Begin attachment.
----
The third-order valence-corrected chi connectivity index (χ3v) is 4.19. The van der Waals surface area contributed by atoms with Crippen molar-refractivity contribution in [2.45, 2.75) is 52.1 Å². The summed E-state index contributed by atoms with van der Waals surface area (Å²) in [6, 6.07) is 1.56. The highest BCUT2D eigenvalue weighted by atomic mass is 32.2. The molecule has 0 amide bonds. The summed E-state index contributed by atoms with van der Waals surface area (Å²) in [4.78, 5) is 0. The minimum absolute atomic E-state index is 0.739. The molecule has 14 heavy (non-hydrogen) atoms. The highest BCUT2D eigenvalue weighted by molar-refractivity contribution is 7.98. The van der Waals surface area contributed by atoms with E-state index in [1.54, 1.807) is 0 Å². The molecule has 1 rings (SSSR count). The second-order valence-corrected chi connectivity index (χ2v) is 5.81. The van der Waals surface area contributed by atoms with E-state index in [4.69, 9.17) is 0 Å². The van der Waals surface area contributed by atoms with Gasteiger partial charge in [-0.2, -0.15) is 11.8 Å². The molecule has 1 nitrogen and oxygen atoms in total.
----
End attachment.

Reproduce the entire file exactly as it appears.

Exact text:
The third-order valence-corrected chi connectivity index (χ3v) is 4.19. The van der Waals surface area contributed by atoms with Crippen molar-refractivity contribution in [2.45, 2.75) is 52.1 Å². The summed E-state index contributed by atoms with van der Waals surface area (Å²) in [6, 6.07) is 1.56. The highest BCUT2D eigenvalue weighted by atomic mass is 32.2. The molecule has 0 amide bonds. The summed E-state index contributed by atoms with van der Waals surface area (Å²) in [4.78, 5) is 0. The minimum absolute atomic E-state index is 0.739. The molecule has 14 heavy (non-hydrogen) atoms. The highest BCUT2D eigenvalue weighted by molar-refractivity contribution is 7.98. The van der Waals surface area contributed by atoms with E-state index in [1.54, 1.807) is 0 Å². The molecule has 1 rings (SSSR count). The second-order valence-corrected chi connectivity index (χ2v) is 5.81. The van der Waals surface area contributed by atoms with E-state index in [4.69, 9.17) is 0 Å². The van der Waals surface area contributed by atoms with Gasteiger partial charge in [-0.2, -0.15) is 11.8 Å². The molecule has 1 nitrogen and oxygen atoms in total.